In abundance, digital data divulges sensitive information

Posted on May 27, 2014 08:05 pm

The reality is that people generate and share more information than ever before and when it comes to online privacy, each one of us appreciate the risk of publicizing sweetest information such as incriminating videos and photos. But few of people realize a subtler threat that even those who knows have chosen to ignore it. Everyday data can divulge sensitive information as well. Some questions cannot be asked otherwise employers, for instance, generally are not allowed to discriminate based on religious or marital status, sexual orientation and so forth. Our growing digital footprint is threatening our ability to dodge inappropriate inquiries. Through data mining, employers, insurers, advertisers and others can infer the answers to private questions without even asking. Early this year, my insurer sent me a message on Linkedin to remind me of payment due date as they couldn’t get me on phone. Heap of personal data, and the techniques to crunch it are readily available for any organization. Outside consciously generated web content such as blogs, Instagram profiles and YouTube videos, a steady stream of data is exchanged in the background that an ordinary user has no idea about. Mobile companies in Africa are now being accused of tracking their customer online searches and browsing behavior. Computing devices silently disclose users location while he or she post status updates and photos to the Web irrespective of location service being off or not.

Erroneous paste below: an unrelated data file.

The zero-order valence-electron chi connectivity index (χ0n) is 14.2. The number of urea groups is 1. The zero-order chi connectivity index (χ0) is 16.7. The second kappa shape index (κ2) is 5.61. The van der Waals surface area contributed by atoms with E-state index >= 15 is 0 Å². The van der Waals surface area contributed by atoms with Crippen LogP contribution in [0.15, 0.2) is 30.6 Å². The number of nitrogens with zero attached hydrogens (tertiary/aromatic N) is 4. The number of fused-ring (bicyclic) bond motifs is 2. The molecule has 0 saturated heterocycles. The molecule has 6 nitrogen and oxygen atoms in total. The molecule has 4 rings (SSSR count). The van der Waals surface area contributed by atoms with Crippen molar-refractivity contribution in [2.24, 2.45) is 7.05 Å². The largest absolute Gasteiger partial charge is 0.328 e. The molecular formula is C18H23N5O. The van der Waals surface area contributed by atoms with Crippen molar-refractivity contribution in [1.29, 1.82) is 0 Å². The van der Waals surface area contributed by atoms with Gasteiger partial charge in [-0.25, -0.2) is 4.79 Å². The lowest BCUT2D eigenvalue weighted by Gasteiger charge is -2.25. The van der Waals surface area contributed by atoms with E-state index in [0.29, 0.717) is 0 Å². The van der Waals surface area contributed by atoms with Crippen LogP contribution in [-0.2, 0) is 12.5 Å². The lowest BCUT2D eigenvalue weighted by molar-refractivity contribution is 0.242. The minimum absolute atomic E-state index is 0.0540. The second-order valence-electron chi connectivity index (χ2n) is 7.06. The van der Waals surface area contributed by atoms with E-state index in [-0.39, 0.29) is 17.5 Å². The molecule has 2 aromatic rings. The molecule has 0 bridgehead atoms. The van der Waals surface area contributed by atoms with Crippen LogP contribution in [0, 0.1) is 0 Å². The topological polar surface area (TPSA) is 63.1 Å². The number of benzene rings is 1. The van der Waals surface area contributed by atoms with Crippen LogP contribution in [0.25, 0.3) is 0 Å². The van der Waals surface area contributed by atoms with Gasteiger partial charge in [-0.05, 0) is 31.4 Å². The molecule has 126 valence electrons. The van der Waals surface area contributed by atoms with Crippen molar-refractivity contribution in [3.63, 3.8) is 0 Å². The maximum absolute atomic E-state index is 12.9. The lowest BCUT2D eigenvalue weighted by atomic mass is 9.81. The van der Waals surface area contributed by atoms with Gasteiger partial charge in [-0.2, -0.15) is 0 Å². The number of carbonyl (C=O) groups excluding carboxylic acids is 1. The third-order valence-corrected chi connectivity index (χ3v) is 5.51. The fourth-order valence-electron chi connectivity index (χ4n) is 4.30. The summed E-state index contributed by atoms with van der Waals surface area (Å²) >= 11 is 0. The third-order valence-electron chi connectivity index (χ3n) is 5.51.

Data mining relies on the principle that certain information can take on new meaning when combined with other data. Scientists all over the world already use this technique. The most common is where data integration involves combining different types of data to learn something new. Consider a photograph of a pet. Alone, it’s an abstract representation. However, tagging the photo with home location and a time stamp as well as public listing identifying the pet as lost and that suddenly makes it very meaningful. Second one is the data aggregation. Amassing enough amounts of certain types of data, and a pattern of trends emerges. For instance, an iPhone’s location can be determined by tracking its signal. By aggregating enough location data from a phone, it’s easier to derive an increasingly reliable map of user’s regular routes of travel. With such information, it easier to estimate where the user is likely to be at a given time and perhaps even guess user home location, income and so on. The more personal data trails grow, the more severe privacy threat becomes. So, if you care about protecting individual privacy in a meaningful way, it is also important to prevent third parties from harvesting and crunching data in a manner that circumvents need to ask them at all.

Contador Harrison